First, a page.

Stories have enormous power. Philadelphia opened people’s eyes to the reality of AIDS. It’s almost certain that Blackfish was part of the reason SeaWorld agreed to stop breeding orcas and end their theatrical shows. Victim‘s sympathetic depiction of a gay man in the early 1960s helped change attitudes and maybe even pave the way towards the decriminalization of homosexuality. Those are what I call revolutionary. They made a profound and obvious impact. Crazy Rich Asians does what it does, and that’s fine, but I think it’s silly to act like that’s a bold and courageous action.

I love Constance Wu, so, yeah, I’m going to go watch this movie. She’s made so many episodes of Fresh Off The Boat worth it, which puts her in the small, distinguished category of actors that can draw me to the theatre. And I’m sure I’ll enjoy it. It looks like a movie that I’ll have a good time watching. But revolutionary? Nah. That’s a word I’m going to hold in reserve for works that earn it.

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‘Quantico’ and a Sense of Relief

It only really hit me that I was just watching Quantico out of habit rather than enjoyment when it got cancelled and I felt kind of relieved rather than sad. I started to think about why that is, and I ended up considering just how much the show as changed since its first episode.

The show has been bleeding actors from the get-go. Most of the original ones are gone, which is disappointing, seeing as some of those characters and topics actually pushed serious boundaries in television. Take Nimah and Raina – we’re talking about two of the most multifaceted Muslim women in Western media ever. Nimah is an atheist with cultural ties to Islam. She’ll pray on occasion, but that’s it. Raina is a much more seriously religious person, while not letting anyone else dictate the terms of how she lives her life, however contradictory it may seem to others. Alex displayed casual Hinduism, from her om bracelet to the statuette on her dresser. But she eats beef and doesn’t pray. Simon is from a conservative Jewish family, and his religious background informs much of his opinions on the politics of the Middle East.

These approaches to the characters were met with a lot of criticism. People disliked Priyanka Chopra’s accent being Americanized to play Alex and called it erasure, as if the show was pretending she’s not Indian. Raina taking off her hijab and kissing Simon was met by significant backlash. Simon’s criticism of the IDF resulted in the show being attacked by the Zionists of America and the Jewish showrunner facing rampant accusations of antisemitism. There is a discussion to be had about many of the criticized aspects of the show. But I think the fact that these character choices were so controversial demonstrate both a need for their existence and a need for wider representation and discussion of current issues in media, which is why I find it so sad that Simon, Nimah, and Raina are no longer in the show.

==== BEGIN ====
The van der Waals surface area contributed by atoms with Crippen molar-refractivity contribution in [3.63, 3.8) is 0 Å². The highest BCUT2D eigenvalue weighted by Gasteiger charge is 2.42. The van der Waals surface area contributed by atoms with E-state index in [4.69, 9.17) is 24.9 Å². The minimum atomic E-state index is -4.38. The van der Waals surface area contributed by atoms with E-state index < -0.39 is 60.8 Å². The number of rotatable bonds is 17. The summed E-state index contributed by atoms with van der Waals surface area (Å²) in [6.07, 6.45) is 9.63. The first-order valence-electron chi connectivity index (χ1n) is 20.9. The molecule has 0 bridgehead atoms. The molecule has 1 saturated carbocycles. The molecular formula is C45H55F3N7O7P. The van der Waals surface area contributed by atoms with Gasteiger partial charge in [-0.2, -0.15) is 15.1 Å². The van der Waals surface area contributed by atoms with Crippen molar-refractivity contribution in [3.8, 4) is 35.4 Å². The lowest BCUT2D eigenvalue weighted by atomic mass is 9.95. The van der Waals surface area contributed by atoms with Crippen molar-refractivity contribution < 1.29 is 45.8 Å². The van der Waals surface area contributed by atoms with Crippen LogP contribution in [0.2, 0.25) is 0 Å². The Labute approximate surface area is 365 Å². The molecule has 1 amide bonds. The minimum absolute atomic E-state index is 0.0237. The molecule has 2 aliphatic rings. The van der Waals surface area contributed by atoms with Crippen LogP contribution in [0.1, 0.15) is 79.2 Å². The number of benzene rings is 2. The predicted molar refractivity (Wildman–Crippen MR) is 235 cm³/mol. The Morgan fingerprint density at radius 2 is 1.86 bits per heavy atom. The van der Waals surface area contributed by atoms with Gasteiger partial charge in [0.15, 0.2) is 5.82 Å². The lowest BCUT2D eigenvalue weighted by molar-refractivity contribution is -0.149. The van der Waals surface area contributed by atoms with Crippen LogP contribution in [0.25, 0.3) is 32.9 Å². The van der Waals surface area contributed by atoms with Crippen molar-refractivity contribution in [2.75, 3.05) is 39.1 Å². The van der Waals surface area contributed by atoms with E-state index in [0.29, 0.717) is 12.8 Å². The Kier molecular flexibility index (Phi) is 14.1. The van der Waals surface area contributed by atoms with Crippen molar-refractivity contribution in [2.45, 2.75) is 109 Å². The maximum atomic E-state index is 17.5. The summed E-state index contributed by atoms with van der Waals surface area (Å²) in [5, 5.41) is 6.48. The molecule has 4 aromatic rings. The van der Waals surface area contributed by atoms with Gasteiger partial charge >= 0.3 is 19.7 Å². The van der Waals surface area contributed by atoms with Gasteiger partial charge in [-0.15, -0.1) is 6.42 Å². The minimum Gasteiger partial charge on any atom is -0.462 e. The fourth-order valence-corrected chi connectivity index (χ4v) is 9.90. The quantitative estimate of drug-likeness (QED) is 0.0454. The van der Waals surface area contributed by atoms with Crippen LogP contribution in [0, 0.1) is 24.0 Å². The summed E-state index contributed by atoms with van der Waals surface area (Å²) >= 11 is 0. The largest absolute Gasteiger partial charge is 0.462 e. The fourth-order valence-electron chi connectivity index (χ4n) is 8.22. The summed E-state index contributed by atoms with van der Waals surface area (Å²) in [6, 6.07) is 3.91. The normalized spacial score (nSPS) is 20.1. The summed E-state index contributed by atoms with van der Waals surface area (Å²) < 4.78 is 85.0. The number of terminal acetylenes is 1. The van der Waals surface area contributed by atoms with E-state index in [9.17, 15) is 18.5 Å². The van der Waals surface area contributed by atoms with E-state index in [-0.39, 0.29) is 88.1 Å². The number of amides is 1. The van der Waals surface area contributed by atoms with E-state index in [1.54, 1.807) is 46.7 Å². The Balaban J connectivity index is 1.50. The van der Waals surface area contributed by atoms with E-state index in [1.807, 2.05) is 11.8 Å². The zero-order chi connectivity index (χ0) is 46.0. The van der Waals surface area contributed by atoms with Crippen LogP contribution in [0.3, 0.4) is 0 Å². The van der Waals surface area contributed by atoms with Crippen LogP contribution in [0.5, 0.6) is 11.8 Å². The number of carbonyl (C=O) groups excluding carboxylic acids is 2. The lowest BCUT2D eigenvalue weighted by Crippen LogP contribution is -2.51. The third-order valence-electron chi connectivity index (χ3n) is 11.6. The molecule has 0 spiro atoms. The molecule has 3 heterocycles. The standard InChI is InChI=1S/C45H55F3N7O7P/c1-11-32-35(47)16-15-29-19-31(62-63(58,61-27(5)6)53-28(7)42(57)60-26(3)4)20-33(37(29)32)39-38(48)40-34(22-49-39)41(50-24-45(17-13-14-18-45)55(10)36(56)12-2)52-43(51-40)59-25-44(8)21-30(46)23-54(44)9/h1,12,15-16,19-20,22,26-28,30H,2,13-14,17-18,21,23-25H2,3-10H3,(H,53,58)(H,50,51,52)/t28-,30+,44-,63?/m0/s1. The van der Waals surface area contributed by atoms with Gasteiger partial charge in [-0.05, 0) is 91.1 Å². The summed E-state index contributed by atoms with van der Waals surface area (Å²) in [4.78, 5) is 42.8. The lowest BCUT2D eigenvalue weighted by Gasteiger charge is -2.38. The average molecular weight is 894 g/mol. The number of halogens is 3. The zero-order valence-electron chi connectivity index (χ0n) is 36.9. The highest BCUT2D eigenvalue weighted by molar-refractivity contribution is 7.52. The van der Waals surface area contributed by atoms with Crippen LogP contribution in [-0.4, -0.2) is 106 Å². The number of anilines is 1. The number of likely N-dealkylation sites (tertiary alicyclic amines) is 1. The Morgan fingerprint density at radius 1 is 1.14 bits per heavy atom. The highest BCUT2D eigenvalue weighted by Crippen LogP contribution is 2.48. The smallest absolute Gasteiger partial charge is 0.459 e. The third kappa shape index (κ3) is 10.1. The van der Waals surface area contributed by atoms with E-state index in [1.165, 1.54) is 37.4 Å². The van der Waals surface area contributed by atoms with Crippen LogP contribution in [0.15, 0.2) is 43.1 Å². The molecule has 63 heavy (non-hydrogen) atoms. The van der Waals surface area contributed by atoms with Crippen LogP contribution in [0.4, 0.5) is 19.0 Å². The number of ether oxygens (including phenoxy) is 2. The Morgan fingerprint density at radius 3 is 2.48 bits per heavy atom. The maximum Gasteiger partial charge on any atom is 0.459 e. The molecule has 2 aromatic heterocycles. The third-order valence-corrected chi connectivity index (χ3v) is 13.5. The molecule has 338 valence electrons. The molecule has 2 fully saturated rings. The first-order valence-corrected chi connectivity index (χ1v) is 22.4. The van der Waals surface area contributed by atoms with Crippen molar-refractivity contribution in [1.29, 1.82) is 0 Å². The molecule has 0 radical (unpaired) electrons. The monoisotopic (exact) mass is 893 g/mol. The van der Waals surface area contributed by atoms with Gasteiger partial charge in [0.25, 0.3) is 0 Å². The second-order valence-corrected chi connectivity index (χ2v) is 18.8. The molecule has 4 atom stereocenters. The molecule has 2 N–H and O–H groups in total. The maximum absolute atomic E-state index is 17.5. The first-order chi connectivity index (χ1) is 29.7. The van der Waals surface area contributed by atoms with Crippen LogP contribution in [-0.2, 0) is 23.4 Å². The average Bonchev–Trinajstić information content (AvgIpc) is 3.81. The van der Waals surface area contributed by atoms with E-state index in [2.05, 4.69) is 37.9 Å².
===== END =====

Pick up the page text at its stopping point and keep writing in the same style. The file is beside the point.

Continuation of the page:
Beyond the characters, I think the theme has shifted. The first season was essentially about how the FBI is a fundamentally flawed organization, but the way to change that isn’t by tearing the whole thing down, it’s by fighting to make it better. As Liam said when he was taunting Alex, it’s not something to be proud of. It’s the organization that tried to blackmail MLK, put the Japanese in internment camps, and let flawed DNA put innocent people in prison. Throughout the show itself, the FBI covered up multiple failures on their part, multiple tragedies that occurred because of them. Shelby tried to break the law as a trainee to get revenge on her parents. A large number of trainees were okay with doctoring evidence. Hannah was uncomfortable coming out, possibly partially because of her job as an agent. There are good people there that sincerely want to do good, but the organization has a very negative history. They portrayed the IDF in a similar fashion. Simon is a good guy, but the organization itself is deeply flawed.

I will always be grateful for season one of Quantico. It mattered. It took a very much nondiverse organization and not only made the fictionalized version diverse, it presented that diversity as the key to doing better. Things won’t get better through a white guy getting mad and trying to tear everything down. It’ll get better with an increasingly diverse workforce and people within the organization saying, we have to be better than this.